|Photo by Brantley Gutierrez|
Frank Turner is a singer-songwriter who has headlined Wembley Arena, played live on BBC Radio 1 and toured America supporting The Offspring. He performed at the Olympic opening ceremony in London 2012, has won a Kerrang award and even has his own beer called 'Believe'. 'Recovery', a single from Franks recent album 'Tape Deck Heart' (produced by Muse producer Rich Costey) has had over a million views on Youtube. Here Frank shares his songwriting tips.
- Do you have a daily songwriting routine or do you wait for inspiration to strike? I wait, but it doesn't usually take long.
- Do you have any tricks to get the creative juices flowing? I listen to songs that fire me up, that remind me of the craft of songwriting - Townes Van Zandt, Lucero, Couting Crows, whatever, but it also varies widely.
- Do you find you normally start with a melody or lyrics? It's always different. The best ones come together.
- Do you think that melody is the most important aspect of a song? As a piece of music, sure, but the lyrics are a very close second.
- How long does it take you to write a song? Sometimes it takes 5 minutes. Sometimes it takes 5 years.
- Could you explain a little about the writing process behind a few of your songs? - "I Knew Prufrock Before He Got Famous" is a song about resisting the vagaries of the scene and the tides of fashion. It was written at a time when the place I hung out at and occasionally lived at (a bar called Nambucca) was birthing a lot of very fashionable indie bands. Suddenly a lot of hangers-on showed up. The people in the song are the bar stuff from there around that time.-"If Ever I Stray" was a song that came together very quickly. I was playing around with the original riff in soundcheck at a show in Florida one time, and suddenly the course of the whole song became apparent. The words came fast too - I was having a rough time of it with some business stuff and the guys in my band, The Sleeping Souls, were being very good to me in terms of keeping my head.- "Broken Piano" started off with me humming along to the microwave in my ex's flat, which happened to hum in a perfect A6 chord, which is an interesting diad - by dropping any number of third notes in, you can change the feel completely. That also was at a time when I knew I wouldn't be around that place much longer, and the words came from that sense of ending.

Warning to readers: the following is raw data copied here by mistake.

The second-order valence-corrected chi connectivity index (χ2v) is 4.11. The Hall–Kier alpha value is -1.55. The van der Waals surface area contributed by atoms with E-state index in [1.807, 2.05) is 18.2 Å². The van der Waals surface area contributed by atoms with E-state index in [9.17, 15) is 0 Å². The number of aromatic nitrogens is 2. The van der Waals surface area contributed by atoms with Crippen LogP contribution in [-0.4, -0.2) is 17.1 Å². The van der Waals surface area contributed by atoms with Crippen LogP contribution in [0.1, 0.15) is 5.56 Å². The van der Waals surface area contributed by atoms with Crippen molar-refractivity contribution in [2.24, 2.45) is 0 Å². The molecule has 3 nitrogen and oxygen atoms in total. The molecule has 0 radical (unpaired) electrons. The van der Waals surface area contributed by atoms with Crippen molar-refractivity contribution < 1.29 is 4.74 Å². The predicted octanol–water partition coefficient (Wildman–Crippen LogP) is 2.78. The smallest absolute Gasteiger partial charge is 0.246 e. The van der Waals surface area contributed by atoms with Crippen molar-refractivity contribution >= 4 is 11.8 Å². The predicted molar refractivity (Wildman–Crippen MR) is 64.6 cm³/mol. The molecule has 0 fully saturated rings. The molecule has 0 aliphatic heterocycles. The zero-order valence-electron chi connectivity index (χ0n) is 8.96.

- What songs that other people have written do you particularly admire? Loads. Most of Townes Van Zandt's stuff, John K Samson (the Weakerthans), the first three Counting Crows records...
- Do you think that a technical knowledge of theory is important or does it get in the way? I think a little can help a lot - I taught myself a bit - but it's surprising how much you work out for yourself anyway.
- Do you tend to revisit your songs and rewrite them? I work some songs over a lot before they're done but it's not quite re-writing them as such.
- Do you write songs with a view to being commercial and following current trends? No.
- Have you done much co-writing, and if so what do you see as the benefits? I've written with a few friends here and there, which is an interesting experience and something I'd like to do more. It takes you out of your comfort zone. That said, lyrics are something I don't like to be collaborative on.
- Do you feel that when there's conflict/struggle in your life that it inspires better songs? Yes, catharsis is a big part of music for me.
- Do you have any idea where you ideas come from? Nope.
- Do you have any advice you'd like to share with budding songwriters out there? Learn how to play as many songs as you can by other people. And work them out by ear, don't read tabs or whatever.
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